Yesterday, November 30th, was the 145th anniversary of the Battle of Franklin—“one of the worst disasters of the war” (Wikipedia).
In a series of frontal assaults—over a period of about five hours—against strongly entrenched Union forces, the Army of Tennessee was repeatedly thrown back with devastating losses. When the day ended, there were more than 6000 Confederate casualties including 1750 dead. Fifteen Confederate generals were lost (five killed in action, one mortally wounded, eight wounded and one captured). The Army of Tennessee was finished as an effective fighting force for the remainder of the war.
There are many hard leadership lessons we can learn from the story of the battle of Franklin that apply to leaders today.
Opportunities Lost: the real opportunity to engage and defeat the Union army was one day earlier. But the exposed, vulnerable and out-numbered Union army escaped from Columbia through Spring Hill during the night and spent all day on the 30th digging in. Yesterday’s opportunity may be gone today.
Clear Communication: the Union army was not confronted at Columbia or Spring Hill because of conflicting and confusing communication between and among the Confederate generals. You cannot spend too much time making sure that all of your organization is getting the message—clearly, consistently, and continuously.
Defining Reality: when the order was given to attack, the Union forces had spent ten hours getting ready. Plus, they had the huge advantage of having 16- and 7-shot rifles and artillery support. The Confederates had no artillery support and single shot rifles. Facts are your friends and ignoring them can lead to disaster.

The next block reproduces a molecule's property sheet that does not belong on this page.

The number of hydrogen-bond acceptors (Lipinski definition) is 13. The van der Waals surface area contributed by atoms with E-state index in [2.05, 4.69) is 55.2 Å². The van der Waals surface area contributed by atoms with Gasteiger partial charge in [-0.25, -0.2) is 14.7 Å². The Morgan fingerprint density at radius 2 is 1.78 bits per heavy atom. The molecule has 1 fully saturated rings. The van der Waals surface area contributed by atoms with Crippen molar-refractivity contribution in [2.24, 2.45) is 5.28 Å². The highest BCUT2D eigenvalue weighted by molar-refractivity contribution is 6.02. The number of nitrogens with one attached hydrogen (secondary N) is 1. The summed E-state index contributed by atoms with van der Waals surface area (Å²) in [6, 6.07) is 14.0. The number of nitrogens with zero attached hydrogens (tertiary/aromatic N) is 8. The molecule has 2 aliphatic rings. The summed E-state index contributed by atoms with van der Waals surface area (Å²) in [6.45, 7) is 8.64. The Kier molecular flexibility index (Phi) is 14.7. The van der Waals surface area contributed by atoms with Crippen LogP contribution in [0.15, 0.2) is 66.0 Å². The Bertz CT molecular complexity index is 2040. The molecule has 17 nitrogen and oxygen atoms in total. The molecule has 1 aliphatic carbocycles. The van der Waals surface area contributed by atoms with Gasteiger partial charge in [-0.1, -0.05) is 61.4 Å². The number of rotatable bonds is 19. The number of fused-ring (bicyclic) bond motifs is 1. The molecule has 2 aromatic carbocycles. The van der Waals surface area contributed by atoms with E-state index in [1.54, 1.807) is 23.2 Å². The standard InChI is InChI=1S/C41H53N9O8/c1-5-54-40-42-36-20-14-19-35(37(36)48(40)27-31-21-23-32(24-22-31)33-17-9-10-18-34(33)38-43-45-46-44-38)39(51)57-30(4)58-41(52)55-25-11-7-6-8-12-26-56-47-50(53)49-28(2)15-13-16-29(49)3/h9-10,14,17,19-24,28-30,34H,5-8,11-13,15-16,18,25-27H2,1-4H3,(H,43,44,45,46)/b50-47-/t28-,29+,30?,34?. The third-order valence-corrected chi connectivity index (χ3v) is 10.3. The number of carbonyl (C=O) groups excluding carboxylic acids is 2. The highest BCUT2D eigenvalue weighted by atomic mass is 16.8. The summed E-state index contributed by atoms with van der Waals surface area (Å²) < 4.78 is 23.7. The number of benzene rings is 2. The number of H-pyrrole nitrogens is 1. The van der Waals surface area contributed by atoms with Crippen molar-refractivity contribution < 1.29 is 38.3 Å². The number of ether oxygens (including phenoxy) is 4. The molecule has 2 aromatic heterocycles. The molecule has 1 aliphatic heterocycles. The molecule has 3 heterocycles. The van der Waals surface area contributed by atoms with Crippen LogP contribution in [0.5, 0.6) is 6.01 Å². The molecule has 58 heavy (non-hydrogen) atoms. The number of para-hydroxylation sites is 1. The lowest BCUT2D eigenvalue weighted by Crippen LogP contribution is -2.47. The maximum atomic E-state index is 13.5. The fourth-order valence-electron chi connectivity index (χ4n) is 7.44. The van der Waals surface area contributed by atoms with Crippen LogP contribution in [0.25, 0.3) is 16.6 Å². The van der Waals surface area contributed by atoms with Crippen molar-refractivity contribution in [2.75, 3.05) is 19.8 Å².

Listening: Lt. General John Bell Hood was the commanding general of the Confederate army. He ordered the assaults “over the strong objections of his top generals” (Wikipedia). Proverbs 20:18 (NASB) says, “Prepare plans by consultation, and make war by wise guidance.” It is almost always a mistake to ignore input you get from your front line leaders.
Good Judgment: No one would ever question the courage of General Hood. He had led frontal assaults himself; had lost his right leg to amputation and his left arm was permanently damaged and useless. Some would defend him saying he had the courage to make a “hard call.” Courage is not the same thing as good judgment.
Fitness To Lead: General Hood’s fitness to lead was questionable. He lived with constant pain; his temperament was described as brash and reckless; and at Franklin he was making decisions out of anger. Leadership is a job, not a position. Jobs are hard. Leaders need to be physically, emotionally and spiritually fit to lead. Are you?